constellation which the sun crosses in the month of April. Finally, to even better
    designate it, we will add that this Ram, "which hides within itself the magical steel",
    ostensibly bears on its shield the image of the hermetic seal, the star with six rays. So it is
    in this very common matter, which may seem merely useful to us, that we must look for
    the mysterious solar fire, a subtle salt and spiritual sulphur, a celestial light diffused in the
    darkness of the body, without which nothing can be done and which nothing could
    replace.
    From another place in the book where he gives away the significance of the Ram and alludes again to its sign or seal.
    Nicolas Grosparmy, Norman Adept of the 15th century,
    gives an illustration of this spherical utensil, laterally tabulated, which he also calls
    matrix. Furthermore, the X denotes sal ammoniac of the sages or salt of Ammon ([*202-
    2] --- ammoniakos), in other words, salt of the Ram (26), which was formerly written,
    more accurately, harmoniac, because it realizes the harmony ([*202-3] --- assembling),
    the agreement of water with fire, because it is the mediator par excellence between
    heaven and earth, the spirit and the body, the volatile and the fixed
    . It is also the Sign,
    without any other qualification, the seal that reveals to man the intrinsic virtues of the
    prime philosophical substance through certain superficial lineaments
    Lets begin with "salt of the stable", here lets go back to the letter from A.L. Gerbant....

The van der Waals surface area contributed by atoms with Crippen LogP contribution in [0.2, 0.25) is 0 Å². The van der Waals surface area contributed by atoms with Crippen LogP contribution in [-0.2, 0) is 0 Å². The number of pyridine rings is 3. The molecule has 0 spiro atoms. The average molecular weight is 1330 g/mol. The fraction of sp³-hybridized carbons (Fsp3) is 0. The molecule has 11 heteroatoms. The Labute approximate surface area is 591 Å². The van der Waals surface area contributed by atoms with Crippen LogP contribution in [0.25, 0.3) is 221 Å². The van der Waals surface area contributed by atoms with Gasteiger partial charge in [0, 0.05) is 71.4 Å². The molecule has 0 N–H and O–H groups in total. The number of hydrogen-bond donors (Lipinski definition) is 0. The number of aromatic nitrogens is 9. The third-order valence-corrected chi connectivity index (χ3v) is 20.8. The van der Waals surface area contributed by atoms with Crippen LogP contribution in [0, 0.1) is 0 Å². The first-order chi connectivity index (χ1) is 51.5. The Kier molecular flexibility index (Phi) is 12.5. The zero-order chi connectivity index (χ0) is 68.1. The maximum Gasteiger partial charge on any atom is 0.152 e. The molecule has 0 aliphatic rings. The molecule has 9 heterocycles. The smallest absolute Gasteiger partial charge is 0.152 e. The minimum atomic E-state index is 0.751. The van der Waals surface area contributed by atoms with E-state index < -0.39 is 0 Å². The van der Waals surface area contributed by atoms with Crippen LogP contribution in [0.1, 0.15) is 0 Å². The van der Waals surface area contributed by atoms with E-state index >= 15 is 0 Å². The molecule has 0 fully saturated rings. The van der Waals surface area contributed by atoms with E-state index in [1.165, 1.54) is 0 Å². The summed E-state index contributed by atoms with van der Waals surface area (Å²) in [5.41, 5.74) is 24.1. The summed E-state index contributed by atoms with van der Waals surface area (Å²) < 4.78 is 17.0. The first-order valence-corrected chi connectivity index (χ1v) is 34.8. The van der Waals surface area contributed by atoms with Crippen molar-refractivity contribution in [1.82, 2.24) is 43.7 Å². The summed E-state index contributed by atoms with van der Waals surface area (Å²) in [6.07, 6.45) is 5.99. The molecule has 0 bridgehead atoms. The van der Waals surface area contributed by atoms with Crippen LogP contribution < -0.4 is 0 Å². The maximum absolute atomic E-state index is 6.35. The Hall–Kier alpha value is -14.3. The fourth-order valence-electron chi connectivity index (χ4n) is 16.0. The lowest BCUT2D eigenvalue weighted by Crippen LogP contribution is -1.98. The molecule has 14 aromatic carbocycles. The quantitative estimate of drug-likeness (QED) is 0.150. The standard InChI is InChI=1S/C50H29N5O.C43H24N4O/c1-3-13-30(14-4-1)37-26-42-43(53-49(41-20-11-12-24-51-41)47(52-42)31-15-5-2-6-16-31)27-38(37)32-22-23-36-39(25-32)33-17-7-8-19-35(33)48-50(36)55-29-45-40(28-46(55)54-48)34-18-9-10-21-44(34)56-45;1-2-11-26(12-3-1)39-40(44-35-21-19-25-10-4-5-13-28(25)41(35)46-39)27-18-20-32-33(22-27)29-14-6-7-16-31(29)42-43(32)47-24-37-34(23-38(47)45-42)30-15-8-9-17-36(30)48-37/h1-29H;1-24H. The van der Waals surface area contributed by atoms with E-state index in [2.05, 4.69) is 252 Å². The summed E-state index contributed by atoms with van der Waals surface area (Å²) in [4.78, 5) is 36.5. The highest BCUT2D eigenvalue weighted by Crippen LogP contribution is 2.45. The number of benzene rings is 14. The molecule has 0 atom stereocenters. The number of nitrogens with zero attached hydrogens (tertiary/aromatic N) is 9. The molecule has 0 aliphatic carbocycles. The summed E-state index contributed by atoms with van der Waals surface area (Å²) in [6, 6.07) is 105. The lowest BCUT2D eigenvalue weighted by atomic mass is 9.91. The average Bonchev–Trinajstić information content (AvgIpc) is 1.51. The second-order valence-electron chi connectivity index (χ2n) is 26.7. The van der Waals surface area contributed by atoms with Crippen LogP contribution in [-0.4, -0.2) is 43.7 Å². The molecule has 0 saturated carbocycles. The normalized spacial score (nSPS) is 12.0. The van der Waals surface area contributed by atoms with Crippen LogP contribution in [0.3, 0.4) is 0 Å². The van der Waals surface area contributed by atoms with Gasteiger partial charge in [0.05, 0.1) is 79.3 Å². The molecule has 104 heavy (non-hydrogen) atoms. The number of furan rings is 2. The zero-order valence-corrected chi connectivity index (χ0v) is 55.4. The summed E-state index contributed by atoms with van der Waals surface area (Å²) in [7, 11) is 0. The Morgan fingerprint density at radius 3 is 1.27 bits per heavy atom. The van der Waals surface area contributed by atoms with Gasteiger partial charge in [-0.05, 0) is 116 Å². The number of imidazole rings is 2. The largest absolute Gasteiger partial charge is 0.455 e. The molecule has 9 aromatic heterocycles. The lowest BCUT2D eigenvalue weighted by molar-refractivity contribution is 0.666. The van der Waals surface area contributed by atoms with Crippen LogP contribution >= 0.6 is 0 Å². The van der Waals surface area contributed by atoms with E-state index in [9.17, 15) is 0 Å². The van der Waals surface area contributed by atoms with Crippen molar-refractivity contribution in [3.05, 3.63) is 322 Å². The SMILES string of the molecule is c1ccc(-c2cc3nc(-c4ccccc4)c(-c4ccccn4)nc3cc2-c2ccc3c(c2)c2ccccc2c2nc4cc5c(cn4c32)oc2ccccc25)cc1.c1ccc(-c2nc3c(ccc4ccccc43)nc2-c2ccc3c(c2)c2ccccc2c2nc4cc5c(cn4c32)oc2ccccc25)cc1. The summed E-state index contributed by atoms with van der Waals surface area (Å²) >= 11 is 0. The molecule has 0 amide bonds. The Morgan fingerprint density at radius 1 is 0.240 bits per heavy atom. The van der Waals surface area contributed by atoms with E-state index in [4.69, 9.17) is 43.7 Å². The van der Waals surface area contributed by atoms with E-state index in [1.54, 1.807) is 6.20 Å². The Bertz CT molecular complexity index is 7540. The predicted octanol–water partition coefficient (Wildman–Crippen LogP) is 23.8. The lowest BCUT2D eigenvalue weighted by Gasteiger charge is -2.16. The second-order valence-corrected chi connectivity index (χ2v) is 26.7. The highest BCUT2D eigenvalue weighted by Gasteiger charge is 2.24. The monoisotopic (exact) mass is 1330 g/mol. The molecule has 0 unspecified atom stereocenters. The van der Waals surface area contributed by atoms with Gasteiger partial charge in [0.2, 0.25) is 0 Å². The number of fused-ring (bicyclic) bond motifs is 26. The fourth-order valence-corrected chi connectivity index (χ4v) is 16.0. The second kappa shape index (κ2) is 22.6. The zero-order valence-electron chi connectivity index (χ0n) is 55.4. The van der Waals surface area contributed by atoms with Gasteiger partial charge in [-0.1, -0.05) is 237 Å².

The nitrogen in the air, Be sure, is nitrogen philosophers. It is found only in the body that have been living at the time of decomposition, it finally resolved into ammonia
    Alone transcend the subtle under the sun and moon which has been impregnated during its making. Ordinary saltpetre which is manufactured in nitrières contains the truth a tiny fraction but to a degree so low that the nose can achieve after him lead the nascent metal.
    If you think you will see that in the artificial nitrières are employed rubble from the demolition of old barns, impregnated with the urine of cattle, including nitrogen fed nitrogen from the air to which the plaster is exposed during two or three years before washing
    So then it becomes clear that the universal spirit given birth to or encased in a natural salt-peter would manifest itself given the right environment, it then becomes pre-requiste then that this environment as Fulcanelli explains, be a stable whose construction includes "plaster" walls thus the use of gypsum or limestone or alternatively a natural grotto which was again reaffirms our notions when we define the grotto.

    Grottohttp://en.wikipedia.org/wiki/Grotto
    A grotto (Italian grotta and French "grotte") is any type of natural or artificial cave that is associated with modern, historic or prehistoric use by humans. When it is not an artificial garden feature, a grotto is often a small cave near water and often flooded or liable to flood at high tide. The picturesque Grotta Azzurra at Capri and the grotto of the villa of Tiberius in the Bay of Naples are outstanding natural seashore grottoes. Whether in tidal water or high up in hills, they are very often in limestone geology where the acidity dissolved in percolating water has dissolved the carbonates of the rock matrix as it has passed through what were originally small fissures. See karst topography, cavern.